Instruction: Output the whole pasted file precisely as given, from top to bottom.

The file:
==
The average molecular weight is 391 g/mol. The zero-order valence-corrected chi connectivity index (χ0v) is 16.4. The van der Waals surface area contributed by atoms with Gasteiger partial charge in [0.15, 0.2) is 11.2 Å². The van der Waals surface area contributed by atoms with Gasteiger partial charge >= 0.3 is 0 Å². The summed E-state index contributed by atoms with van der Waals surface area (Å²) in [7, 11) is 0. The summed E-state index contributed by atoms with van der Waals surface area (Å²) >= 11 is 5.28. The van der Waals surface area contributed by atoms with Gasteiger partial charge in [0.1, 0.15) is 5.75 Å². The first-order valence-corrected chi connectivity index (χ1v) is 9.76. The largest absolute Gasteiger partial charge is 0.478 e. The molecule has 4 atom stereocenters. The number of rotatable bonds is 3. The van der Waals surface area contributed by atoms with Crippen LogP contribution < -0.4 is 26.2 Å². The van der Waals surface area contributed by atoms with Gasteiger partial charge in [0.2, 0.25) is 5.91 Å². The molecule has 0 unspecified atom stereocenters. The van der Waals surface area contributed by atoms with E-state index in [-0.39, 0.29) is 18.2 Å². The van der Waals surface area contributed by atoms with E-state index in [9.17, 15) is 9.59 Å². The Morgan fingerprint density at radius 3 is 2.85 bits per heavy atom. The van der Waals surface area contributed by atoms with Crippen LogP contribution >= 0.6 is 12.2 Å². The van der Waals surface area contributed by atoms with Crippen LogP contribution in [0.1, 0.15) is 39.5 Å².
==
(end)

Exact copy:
The average molecular weight is 391 g/mol. The zero-order valence-corrected chi connectivity index (χ0v) is 16.4. The van der Waals surface area contributed by atoms with Gasteiger partial charge in [0.15, 0.2) is 11.2 Å². The van der Waals surface area contributed by atoms with Gasteiger partial charge >= 0.3 is 0 Å². The summed E-state index contributed by atoms with van der Waals surface area (Å²) in [7, 11) is 0. The summed E-state index contributed by atoms with van der Waals surface area (Å²) >= 11 is 5.28. The van der Waals surface area contributed by atoms with Gasteiger partial charge in [0.1, 0.15) is 5.75 Å². The first-order valence-corrected chi connectivity index (χ1v) is 9.76. The largest absolute Gasteiger partial charge is 0.478 e. The molecule has 4 atom stereocenters. The number of rotatable bonds is 3. The van der Waals surface area contributed by atoms with Crippen LogP contribution < -0.4 is 26.2 Å². The van der Waals surface area contributed by atoms with Gasteiger partial charge in [0.2, 0.25) is 5.91 Å². The molecule has 0 unspecified atom stereocenters. The van der Waals surface area contributed by atoms with E-state index in [-0.39, 0.29) is 18.2 Å². The van der Waals surface area contributed by atoms with E-state index in [9.17, 15) is 9.59 Å². The Morgan fingerprint density at radius 3 is 2.85 bits per heavy atom. The van der Waals surface area contributed by atoms with Crippen LogP contribution >= 0.6 is 12.2 Å². The van der Waals surface area contributed by atoms with Crippen LogP contribution in [0.1, 0.15) is 39.5 Å².